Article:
You’ve heard of Pelé but you probably don’t know Garrincha unless you’re a real soccer fan in your sixties or were born in Brazil. The legendary dribbler nicknamed for a bird is spotlighted in Robert Wilson’s street opera “Garrincha,” directed by the American avant-garde theater artist, until May 29 in São Paulo’s Sesc Pinheiros Theater.
Soccer, women and booze steer this tale of glory and tragedy. That Garrincha would be a lady-killer was written in the stars. His shabby hometown of Pau Grande literally means “big stick”; Elza Soares, his greatest love, completes the tempestuous romantic duo. Like him she originated from the favela to become a legendary husky-voiced samba-jazz singer adored to this day, still sexy and singing at seventy-eight. He chain-smoked when cigarettes and sports were okay, but it was the binge for cachaça that led him to cirrhosis, depression, oblivion and penniless death at forty-nine.
This is no pop musical with Shakespearean ambitions. The mix of theatrical performance and conceptual art in a Turrell-like vibrantly lit stage has all the ingredients that have brought Robert Wilson fame also as performer, painter, sculptor, video artist and lighting designer. Stereotypical cartoon-inspired characters catwalk in Egyptian profile in a Thai shadow theater where image is the message; actors are glittery props and dialogue, a mere contingency. The succession of camp clichés about a nostalgic Brazil makes for the divertissement. The musical score by Hal Willner is a well-edited collection of old Brazilian forgotten rhythms such as maxixe, modinhas, chorinho and bolero. As usual for a Robert Wilson production, it could be shortened by a good half hour.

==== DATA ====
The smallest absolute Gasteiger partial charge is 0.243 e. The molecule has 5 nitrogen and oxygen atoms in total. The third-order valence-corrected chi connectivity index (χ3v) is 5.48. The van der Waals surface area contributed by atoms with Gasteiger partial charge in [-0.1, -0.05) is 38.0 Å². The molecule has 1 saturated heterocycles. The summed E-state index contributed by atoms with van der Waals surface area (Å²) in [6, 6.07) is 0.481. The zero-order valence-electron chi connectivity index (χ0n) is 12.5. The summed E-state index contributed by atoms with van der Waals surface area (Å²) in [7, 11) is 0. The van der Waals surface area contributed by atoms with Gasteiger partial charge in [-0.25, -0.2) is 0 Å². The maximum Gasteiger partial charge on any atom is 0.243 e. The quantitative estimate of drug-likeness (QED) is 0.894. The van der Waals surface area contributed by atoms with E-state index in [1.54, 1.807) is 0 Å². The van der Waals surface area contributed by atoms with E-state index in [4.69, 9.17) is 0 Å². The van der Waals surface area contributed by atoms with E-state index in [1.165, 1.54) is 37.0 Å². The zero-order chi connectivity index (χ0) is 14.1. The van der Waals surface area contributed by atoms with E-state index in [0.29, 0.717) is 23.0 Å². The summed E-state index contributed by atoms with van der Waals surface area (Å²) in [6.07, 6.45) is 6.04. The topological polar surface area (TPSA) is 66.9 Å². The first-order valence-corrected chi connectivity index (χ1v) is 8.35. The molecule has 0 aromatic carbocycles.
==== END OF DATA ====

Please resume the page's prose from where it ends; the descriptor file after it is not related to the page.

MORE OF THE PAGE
It is Wilson’s seventh artistic experience in Brazil. The sixteen-actors production is large for this market, especially considering it is scheduled for only a month backed by a two years of research and pre-production. Nonetheless, to bring back this soccer legend at the height of these conflicted times is something of a cathartic revival of the Brazil once hailed as “o país do futuro,” the country of the future, where Garrincha (1933-1983) epitomized the golden age of Brazilian soccer coined “jogo bonito,” the beautiful game. Then, soccer wasn’t about business, politics and experts. It was pure dance with a ball. Brazilian families—mine included—watched his dribbles in awe and pride on a modern black-and-white Philco TV center-staged in the living room. All the country cried at once, Goaaalllll! Brazil! Brazil!
Garrincha scored 268 goals in 688 matches and could have been the greatest player ever to kick a soccer ball were it not for his wild behavior, now back on the limelight on Robert Wilson’s conceptual street opera recommended more for art lovers than Garrincha fans.
Direction, scenery and light by Robert Wilson
Written by Darryl Pinckney
Music score by Hal Willner
Based on an idea by Danilo Santos de Miranda
Through May 29
SESC Pinheiros Theater